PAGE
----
Dear Everyone ~
Emmy Kennett has worked with me a couple of days a week in the studio since 2016.
Even before she started working here, I had discovered her passion for sketchbooks.
She's a working artist, with a bachelor's degree in studio art
from Wheaton College in Massachusetts.
She has developed wonderful hand skills, and is also brilliant
at illustrating my workshop handouts and shop lists.
And, perhaps by osmosis, she knew when she was ready
to learn to make her own sketchbook.
Emmy and I have talked many times about her accumulating sketchbooks.
We wish there were an amusing or evocative collective noun for them.
Maybe it's a ... family! Here are several things I know about Emmy's sketchbooks,
that she is happy to share ... and that she hopes might encourage others
(yes, you!) to start your own sketchbook.
1 — Bought her first sketchbook in college, as an assignment for a printmaking class:
"It didn't matter what you put in it or how long you spent,
as long as you made some kind of mark every day and dated it.
I was instantly hooked —
and I still write the date on every page of my sketchbook."
2 — Has filled up 20 sketchbooks:
"Some are at my studio, some are at my parents' home,
and some are at my home. They aren't filed away,
partly because I am currently out of shelf space,
but also because I am constantly taking them out to look at,
as a reference when I'm doing some other project."
3 — Takes her sketchbook-in-progress pretty much everywhere:
"I keep it in my purse, and I can't go anywhere without it.
In fact, I usually have two going on at once. With all the constant shoving into bags,
and carting around, and tossing them across rooms,
and flipping through pages, and just general shuffling,
I'm surprised they are not more beat up than they are.
Actually, I also have a slightly thinner sketchbook with pink grid pages
that I cart around everywhere as well, and it's in terrible shape,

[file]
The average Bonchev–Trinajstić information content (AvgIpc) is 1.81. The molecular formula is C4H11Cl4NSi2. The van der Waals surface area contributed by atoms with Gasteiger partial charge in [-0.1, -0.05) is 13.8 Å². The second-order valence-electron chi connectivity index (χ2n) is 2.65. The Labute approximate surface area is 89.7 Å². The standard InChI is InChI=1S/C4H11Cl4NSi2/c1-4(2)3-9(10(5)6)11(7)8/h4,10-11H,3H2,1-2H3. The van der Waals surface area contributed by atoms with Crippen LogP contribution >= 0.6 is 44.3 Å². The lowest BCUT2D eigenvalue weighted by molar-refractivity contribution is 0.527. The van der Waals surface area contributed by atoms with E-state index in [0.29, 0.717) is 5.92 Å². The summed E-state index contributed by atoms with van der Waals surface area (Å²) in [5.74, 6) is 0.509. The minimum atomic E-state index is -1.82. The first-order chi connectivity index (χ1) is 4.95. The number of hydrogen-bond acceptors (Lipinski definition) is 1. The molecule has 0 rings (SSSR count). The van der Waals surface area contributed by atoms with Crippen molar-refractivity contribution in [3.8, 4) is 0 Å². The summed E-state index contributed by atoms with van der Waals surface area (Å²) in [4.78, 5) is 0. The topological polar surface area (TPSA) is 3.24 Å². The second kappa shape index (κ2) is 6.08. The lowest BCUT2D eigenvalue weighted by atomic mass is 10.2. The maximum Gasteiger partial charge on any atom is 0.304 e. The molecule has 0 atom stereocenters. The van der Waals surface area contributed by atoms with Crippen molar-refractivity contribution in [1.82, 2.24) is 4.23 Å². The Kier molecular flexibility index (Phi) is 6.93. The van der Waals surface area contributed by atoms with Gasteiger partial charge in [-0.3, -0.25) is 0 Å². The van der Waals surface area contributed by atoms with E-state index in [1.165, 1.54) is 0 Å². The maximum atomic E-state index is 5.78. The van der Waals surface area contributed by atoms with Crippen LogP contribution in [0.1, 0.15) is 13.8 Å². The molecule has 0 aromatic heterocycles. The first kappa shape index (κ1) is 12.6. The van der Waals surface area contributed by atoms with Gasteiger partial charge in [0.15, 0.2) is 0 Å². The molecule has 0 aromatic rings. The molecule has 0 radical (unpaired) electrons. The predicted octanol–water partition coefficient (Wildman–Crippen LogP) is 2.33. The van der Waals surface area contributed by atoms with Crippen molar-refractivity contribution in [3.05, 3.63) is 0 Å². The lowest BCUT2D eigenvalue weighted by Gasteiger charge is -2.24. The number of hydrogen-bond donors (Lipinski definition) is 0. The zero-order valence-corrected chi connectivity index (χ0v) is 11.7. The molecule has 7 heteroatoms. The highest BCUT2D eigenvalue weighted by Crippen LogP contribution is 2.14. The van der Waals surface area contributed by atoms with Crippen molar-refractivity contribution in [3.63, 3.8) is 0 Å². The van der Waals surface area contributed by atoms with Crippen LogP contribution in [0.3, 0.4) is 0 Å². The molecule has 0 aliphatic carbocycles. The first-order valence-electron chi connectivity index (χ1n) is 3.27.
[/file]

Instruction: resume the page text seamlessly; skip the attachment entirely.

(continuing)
held together with a large butterfly clip and a huge gold paper clip."
4 — Swears by the freedom a sketchbook provides:
"Sometimes I wish that I had a bunch of 'stand alone' pieces
that are not stuck in my sketchbook. This issue is totally mental.
I know that I would never be able to make something
like what I put in my sketchbooks on a 'stand alone' piece.
When I have a single sheet of paper that is meant to be a complete work,
it would have to be all planned out first. I could never play around
like I can in my sketchbook. In there, it doesn't have to be a masterpiece.
I have a certain kind of freedom to just try something new and see if it works.
It doesn't always work. Sometimes I go too far, or it's nice but the colors are all wrong,
or it's just a hot mess. Even the ones that don't work are useful —
because there is almost always something that came out of it that I will use later."
5 — Still enjoys a splash of multimedia in her sketchbook:
"A lot of what I do now is only gouache, but my sketchbooks
used to be a lot more multimedia. For anything I didn't know how to draw,
or didn't care to draw, I would cut out of paper or something.
As I've become better at drawing and painting,
I have been using other things less. However, sometimes I just want to add something
that does not have my hand in it. I love the way its look contrasts with what I've drawn.
I especially love adding paper scraps in colors I would never think to use,
or patterns I could never draw. And sometimes you are just inspired by something
and you want to use and dissect it."
6 — Acknowledges the special something about a book you've made yourself:
"I had made a few books before I started working at Bari's.
I don't know why, but those first books still feel too precious to use.
I just started using one of them as a journal, but that was a hard decision.
And I've started using my first sketchbook I made at Bari's,
with hand-marbled paper covers. Really, the only difference between
my using an 'ordinary' sketchbook and the one I made
is that I like bragging that I made it.
I also like that every single bitty bit of this book is
an extension of myself and my artwork. That's nice!"
As an ardent sketchbook user myself,
I echo Emmy's perspective regarding creative freedom.
Drawing or painting or lettering or doodling in a sketchbook
allows your hand and your imagination to "think on paper"
in the most mysteriously liberating way.
Try it, you'll like it, Bari